“If they ruled opposite, it would reverse 200 years of our understanding,” Clayton said. “It would be shocking for the court to strip itself of the authority to review legislative decisions made in states.”
The case that bankrupted the Aryan Nations nearly 25 years ago wasn’t just about racism. It wasn’t just about taking down a white supremacist group.
It was a battle of good versus evil, and good won.
“This was a major turning point in culture,” Norm Gissel told about 60 people during a Kootenai County Task Force on Human Relations luncheon at the Best Western Plus Coeur d’Alene Inn on Thursday.
It was in 1998 when an Idaho First Judicial District jury awarded $6.3 million to Victoria Keenan and her son, Jason Keenan, against the Aryan Nations and their security guards that bankrupted the neo-Nazi group.
Gissel was part of the legal team that achieved that victory.
Cornell Clayton, a Rhodes Scholar and Washington State University political science professor, shared his views on extremism in a historical perspective. He said division in government has long been part of America.
Gaby Hernandez thought college wasn’t possible for her. She immigrated to the United States at 17, and though she graduated from high school in Bridgeport, Washington, her path led to motherhood and family life.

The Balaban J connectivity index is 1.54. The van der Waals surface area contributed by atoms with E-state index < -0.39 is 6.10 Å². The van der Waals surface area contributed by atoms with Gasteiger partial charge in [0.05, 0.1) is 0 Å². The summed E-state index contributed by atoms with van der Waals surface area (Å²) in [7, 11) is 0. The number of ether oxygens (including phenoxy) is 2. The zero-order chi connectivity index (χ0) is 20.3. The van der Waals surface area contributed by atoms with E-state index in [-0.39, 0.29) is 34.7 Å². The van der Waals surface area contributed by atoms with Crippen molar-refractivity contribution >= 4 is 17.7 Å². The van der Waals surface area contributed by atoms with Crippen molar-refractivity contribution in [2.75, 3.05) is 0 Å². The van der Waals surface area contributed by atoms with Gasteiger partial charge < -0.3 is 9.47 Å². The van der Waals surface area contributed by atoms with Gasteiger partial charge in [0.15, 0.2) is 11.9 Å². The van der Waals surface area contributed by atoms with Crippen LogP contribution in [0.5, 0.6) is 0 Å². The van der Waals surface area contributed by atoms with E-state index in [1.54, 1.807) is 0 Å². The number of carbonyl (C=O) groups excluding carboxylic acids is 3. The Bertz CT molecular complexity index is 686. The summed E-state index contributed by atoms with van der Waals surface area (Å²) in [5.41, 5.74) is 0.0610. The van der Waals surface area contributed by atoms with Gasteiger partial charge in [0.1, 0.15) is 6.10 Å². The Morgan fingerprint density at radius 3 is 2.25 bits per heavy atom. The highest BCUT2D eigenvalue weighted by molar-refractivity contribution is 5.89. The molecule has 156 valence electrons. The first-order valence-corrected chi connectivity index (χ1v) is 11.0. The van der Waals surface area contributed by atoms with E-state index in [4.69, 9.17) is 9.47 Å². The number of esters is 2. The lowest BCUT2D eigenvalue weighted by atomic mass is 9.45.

As her three kids grew, she and her husband encouraged their oldest child, daughter Sinai Espinoza Hernandez, to consider college. To that end, the family visited a community college. Something clicked, Gaby said. Her kids were older and she had been thinking about getting a job outside the home. Instead, she wondered, “maybe there’s something of college for me?”
Both mother and daughter found what they needed at Washington State University, with transfer options and online education. The result: They graduated together in the commencement ceremony in Spokane on May 5.
Gaby, a registered nurse, received her bachelor of science in nursing. Sinai graduated with a bachelor of arts in political science.
Both credit each other and their family for helping them reach their goals.